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Momentum question

  1. Dec 13, 2006 #1
    1. The problem statement, all variables and given/known data
    "A white pool ball (m1 = .3kg) moving at a speed of Vo1 = 3m/s collisdes head-on with a red pool ball (m2 = .4kg) initially moving at a speed of Vo2 = -2m/s. Neglecting friction and assuming the collision is perfectly elastic, what is the velocity of each ball after the collision?"

    Underneath the question are two diagrams, a diagram labeled before (shows a white and red ball moving towards one another) and a diagram labeled after (shows the collision and the balls moving in opposite directions).

    2. Relevant equations

    p before = p after

    3. The attempt at a solution

    p before = p after
    p1 + p2 = p1' + p2'
    m1v1 + m2v2 = m1v1' + m2v2'
    (.3kg)(3m/s) + (.4kg)(-2m/s) = (.3kg)v1' + (.4kg)v2'
    .1 Ns = .3v1' + .4v2'

    This is where i'm getting stuck...Since the balls have different masses, the velocities v1' and v2' will be different, but how can you make the two variables into one, and solve for the speeds?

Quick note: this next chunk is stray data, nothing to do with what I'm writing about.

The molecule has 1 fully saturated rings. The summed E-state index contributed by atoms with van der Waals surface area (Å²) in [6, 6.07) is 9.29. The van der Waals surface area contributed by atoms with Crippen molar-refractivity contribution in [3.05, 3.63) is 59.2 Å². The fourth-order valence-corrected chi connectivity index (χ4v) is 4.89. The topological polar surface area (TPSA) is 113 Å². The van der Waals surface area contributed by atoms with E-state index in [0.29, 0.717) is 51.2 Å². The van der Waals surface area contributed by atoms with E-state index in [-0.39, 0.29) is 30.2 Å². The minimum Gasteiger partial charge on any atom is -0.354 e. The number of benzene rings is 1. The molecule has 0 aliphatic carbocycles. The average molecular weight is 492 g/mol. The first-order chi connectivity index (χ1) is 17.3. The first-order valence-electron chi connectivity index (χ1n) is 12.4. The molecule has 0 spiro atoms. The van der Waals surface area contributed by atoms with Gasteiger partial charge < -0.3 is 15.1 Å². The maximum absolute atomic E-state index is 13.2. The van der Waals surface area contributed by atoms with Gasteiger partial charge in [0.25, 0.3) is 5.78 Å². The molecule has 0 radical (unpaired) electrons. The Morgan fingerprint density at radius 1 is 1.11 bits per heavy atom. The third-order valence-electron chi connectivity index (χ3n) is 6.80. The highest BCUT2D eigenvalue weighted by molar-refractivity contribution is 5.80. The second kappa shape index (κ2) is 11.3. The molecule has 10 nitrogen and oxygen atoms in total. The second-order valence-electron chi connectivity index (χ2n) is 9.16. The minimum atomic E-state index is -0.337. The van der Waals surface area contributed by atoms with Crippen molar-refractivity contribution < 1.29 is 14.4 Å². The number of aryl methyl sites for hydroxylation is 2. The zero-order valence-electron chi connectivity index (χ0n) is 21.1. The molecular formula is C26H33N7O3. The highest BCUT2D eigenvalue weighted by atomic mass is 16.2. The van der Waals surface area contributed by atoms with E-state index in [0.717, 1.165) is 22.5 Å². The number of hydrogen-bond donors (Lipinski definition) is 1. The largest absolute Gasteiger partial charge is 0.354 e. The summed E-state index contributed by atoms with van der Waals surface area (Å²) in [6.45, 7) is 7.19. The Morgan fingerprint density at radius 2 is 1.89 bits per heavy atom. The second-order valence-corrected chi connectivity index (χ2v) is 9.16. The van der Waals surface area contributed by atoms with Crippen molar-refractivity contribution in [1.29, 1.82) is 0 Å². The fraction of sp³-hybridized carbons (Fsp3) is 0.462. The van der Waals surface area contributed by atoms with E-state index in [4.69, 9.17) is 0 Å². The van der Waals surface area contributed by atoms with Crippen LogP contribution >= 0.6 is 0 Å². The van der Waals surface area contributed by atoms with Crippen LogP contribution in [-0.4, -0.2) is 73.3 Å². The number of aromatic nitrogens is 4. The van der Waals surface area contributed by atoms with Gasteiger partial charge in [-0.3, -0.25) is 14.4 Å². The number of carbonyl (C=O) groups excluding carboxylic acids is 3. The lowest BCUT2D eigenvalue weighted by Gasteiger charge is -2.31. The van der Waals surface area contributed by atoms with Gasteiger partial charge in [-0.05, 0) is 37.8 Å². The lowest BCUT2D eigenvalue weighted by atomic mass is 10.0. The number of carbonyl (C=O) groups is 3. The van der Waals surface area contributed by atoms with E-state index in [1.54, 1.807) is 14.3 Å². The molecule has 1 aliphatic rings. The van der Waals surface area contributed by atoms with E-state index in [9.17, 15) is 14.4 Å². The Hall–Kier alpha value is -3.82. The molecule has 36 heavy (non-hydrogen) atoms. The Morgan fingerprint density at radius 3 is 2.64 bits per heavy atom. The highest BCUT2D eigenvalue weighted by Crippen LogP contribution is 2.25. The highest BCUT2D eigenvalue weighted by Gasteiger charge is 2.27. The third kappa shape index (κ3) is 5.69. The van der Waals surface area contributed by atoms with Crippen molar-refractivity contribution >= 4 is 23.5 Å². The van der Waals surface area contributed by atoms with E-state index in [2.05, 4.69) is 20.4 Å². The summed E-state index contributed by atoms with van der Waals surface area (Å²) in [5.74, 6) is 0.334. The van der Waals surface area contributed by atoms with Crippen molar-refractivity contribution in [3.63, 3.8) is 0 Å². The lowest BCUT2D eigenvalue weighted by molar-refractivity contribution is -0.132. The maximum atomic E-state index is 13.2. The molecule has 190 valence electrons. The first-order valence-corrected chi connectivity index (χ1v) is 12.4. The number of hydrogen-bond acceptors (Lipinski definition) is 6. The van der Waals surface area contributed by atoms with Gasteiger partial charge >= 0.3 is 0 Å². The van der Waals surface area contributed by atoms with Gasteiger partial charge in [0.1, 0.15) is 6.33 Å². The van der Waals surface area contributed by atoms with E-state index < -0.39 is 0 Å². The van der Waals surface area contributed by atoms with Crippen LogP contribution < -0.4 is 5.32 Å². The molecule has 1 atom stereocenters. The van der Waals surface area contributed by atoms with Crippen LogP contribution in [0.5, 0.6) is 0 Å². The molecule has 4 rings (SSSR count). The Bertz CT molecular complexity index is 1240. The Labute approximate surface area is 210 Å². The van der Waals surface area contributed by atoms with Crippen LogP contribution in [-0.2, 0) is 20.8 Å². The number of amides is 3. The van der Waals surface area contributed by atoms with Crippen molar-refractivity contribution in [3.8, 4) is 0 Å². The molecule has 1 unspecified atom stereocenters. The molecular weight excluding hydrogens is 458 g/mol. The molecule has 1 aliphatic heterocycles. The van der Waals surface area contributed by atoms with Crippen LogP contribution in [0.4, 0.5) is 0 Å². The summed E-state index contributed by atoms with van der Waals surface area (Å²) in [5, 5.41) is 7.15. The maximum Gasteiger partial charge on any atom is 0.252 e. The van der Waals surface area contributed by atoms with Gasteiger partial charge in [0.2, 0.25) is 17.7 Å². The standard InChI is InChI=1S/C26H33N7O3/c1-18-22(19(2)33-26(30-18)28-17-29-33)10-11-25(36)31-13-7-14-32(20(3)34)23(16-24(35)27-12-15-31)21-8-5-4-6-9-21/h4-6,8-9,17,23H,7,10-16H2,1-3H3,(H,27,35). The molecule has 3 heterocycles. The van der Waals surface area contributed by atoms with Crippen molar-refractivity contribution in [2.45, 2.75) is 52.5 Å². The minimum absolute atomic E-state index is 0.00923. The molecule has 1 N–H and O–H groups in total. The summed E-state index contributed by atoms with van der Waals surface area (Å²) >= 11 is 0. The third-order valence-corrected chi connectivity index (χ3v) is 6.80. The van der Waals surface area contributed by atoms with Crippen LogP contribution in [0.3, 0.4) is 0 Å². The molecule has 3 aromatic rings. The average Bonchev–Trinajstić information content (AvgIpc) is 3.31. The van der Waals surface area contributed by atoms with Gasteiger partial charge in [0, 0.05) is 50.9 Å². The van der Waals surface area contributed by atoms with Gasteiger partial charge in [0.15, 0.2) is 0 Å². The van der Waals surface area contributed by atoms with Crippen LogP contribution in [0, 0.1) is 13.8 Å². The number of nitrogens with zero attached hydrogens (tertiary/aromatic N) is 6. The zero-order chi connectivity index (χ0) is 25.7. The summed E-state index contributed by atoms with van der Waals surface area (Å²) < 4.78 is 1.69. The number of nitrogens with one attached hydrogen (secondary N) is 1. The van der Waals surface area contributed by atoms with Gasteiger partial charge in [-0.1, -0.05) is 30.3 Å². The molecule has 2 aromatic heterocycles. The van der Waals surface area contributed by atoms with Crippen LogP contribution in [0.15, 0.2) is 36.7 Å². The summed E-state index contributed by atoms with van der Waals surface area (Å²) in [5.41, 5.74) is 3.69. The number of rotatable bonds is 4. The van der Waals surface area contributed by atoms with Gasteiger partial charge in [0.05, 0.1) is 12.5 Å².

Any help will be appreciated.
  2. jcsd
  3. Dec 13, 2006 #2
    Perfectly elastic collisions also conserve kinetic energy.
  4. Dec 13, 2006 #3
    i'm still kind of confused...how exactly do you relate kinetic energy and momentum. I know that KE = 1/2mv^2...so does that mean you can solve v1' and v2' independly using just KE?
  5. Dec 13, 2006 #4


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    Staff Emeritus
    Science Advisor

    No, the conservation of kinetic energy equation will provide you with a second equation for v1' and v2'. Consider it in the same way in which you have considered the conservation of momentum, i.e total KE before = total KE after. This and the conservation of momentum equation will enable you to solve for v1' and v2'.
  6. Dec 13, 2006 #5


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    Staff Emeritus
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    Gold Member

    You can use one equation to eliminate one variable by substituting into the other equation.
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